**Floating Trap**

Today we will discuss an important topic in programming in R especially when you are dealing with numerical methods, ex., comparing numbers with many decimals. The problem comes from the difference between machine and human’s understanding of real numbers.

Before we get started, let’s try to answer this question: what’s the result of “.3/1 == .3”? If you think the answer would be “TRUE”, then it’s necessary for you to read this tutorial. The correct answer should be “FALSE”. This is how it looks like in R:

```
(.3/.1) == 3
## [1] FALSE
```

**What is Floating Point Number**

There are usually 2 types of numbers in all kinds of programming languages, one is called an *integer*, the other a *floating point.* Floating point is used to represent fractional values (or values with decimals). Floating-point number formats include double-precision format and single-precision format:

1. Single-precision occupies 32 bits in computer memory.

2. Double-precision occupies 64 bits in computer memory.

For more information about the concepts, you can check out Wikipedia page. As suggested, double precision may be chosen when the range or precision of single precision would be insufficient. But R doesn’t have single precision type. That’s the reason why you see R is returning “double” when you check the type of number using “typeof()” in R. For example,

```
typeof(0.5)
## [1] "double"
```

You should know that floats should use about half as much memory as doubles. But the sacrifice is the accuracy, which many statisticians don’t like. If you think your data can work well without that level of accuracy, using floats could be suitable then.

We will not get involved in the debate of which one is better. I just wanted to say being a business (information systems specialization) researcher, I use the default (double) in R all the time to deal with floating point numbers. What I would focus in this tutorial is how to compare floating point numbers (by default, double-precision type) in R as this is a usual error in numerical methods. It’s listed as the first topic called the floating trap in The R Inferno, which is good book by the way.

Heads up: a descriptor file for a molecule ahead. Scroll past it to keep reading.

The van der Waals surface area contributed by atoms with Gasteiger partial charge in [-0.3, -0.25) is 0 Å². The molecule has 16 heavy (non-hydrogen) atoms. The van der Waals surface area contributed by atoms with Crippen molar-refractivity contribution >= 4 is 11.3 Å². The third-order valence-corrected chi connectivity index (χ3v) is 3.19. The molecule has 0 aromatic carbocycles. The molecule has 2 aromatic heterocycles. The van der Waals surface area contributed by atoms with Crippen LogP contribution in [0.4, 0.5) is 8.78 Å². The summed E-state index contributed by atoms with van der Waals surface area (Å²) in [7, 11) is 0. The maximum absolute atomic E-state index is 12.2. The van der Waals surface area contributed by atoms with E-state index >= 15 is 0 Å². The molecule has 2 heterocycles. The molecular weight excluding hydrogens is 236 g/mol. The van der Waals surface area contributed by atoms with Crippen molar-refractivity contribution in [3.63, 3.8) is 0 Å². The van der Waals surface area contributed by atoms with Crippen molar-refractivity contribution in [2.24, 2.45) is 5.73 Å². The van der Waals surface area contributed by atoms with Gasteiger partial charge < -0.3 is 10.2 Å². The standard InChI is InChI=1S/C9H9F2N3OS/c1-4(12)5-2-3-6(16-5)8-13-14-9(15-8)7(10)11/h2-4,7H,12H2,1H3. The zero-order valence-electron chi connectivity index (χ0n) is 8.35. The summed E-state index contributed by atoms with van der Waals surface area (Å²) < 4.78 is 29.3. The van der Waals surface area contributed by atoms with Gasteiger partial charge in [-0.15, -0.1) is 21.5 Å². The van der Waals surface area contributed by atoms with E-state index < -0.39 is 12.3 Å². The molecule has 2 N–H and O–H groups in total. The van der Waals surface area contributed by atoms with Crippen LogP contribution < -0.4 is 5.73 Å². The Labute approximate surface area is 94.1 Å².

**Work with Float in R**

If you want to work with float in R, I recommend you read this introduction of package “float”, in which there is nice an instruction to get started. Please remember to install single precision BLAS/LAPACK routines before you use “float” (the instruction suggests Microsoft R Open). Otherwise, you may not obtain that speed enhancement.

**Comparing Floats**

The issue of comparing floats results from the binary representation of decimal numbers. One option is you can use the “all.equal” function.

```
all.equal(.3/.1, 3, tolerance = sqrt(.Machine$double.eps))
## [1] TRUE
```

You see that, with tolerance of very very tiny error, two values are nearly equal. The tolerance is set up by “tolerance = sqrt(.Machine$double.eps)”.

The other option is that the “fpCompare” package offers relational operators to compare floats with a set tolerance. Let’s install the package and load it in the environment.

```
# install from CRAN
# install.packages("fpCompare")
library(fpCompare)
```

Let’s compare floats using relational operators. Here is a list:

1. b%<=%a (b <= a)

2. b%<=%a (b <= a)

3. b%>>%a (b > a)

4. b%==%a (b == a)

5. b%!=%a (b != a)

Now, you see the expected result. These two values are nearly equal, but not truly equal in machines.

```
(.3/.1) %==% 3
## [1] TRUE
```

Notice that, we can change the tolerance value based on our needs by setting fpCompare.tolerance, in options. This is using the same default tolerance value (.Machine$double.eps^.5, which is 0.00000001490116) used in all.equal() for numeric comparisons.

```
tol = .Machine@double.eps^.5 # default value
options(fpCompare.tolerance = tol)
# run the comparison again with tolerance
(.3/.1) %==% 3
```

```
## [1] TRUE
```

Last tip: sometimes you see scientific notation in R and want to avoid it. You can use the scipen argument in options. Decreasing the value of scipen will cause R to switch to scientific notation for larger numbers. Default is scipen = 0.

```
options(scipen = 4)
print(.Machine$double.eps^.5)
## [1] 0.000000001490116
```

```
options(scipen = 3)
print(.Machine@double.eps^.5)
## [1] 1.490116e-08
```

**References**

1. fpCompare: https://fpcompare.predictiveecology.org/

2. The R Inferno: https://www.burns-stat.com/pages/Tutor/R_inferno.pdf

3. What every computer scientist should know about floating-point arithmetic (Goldberg, David. 1991): https://dl.acm.org/doi/10.1145/103162.103163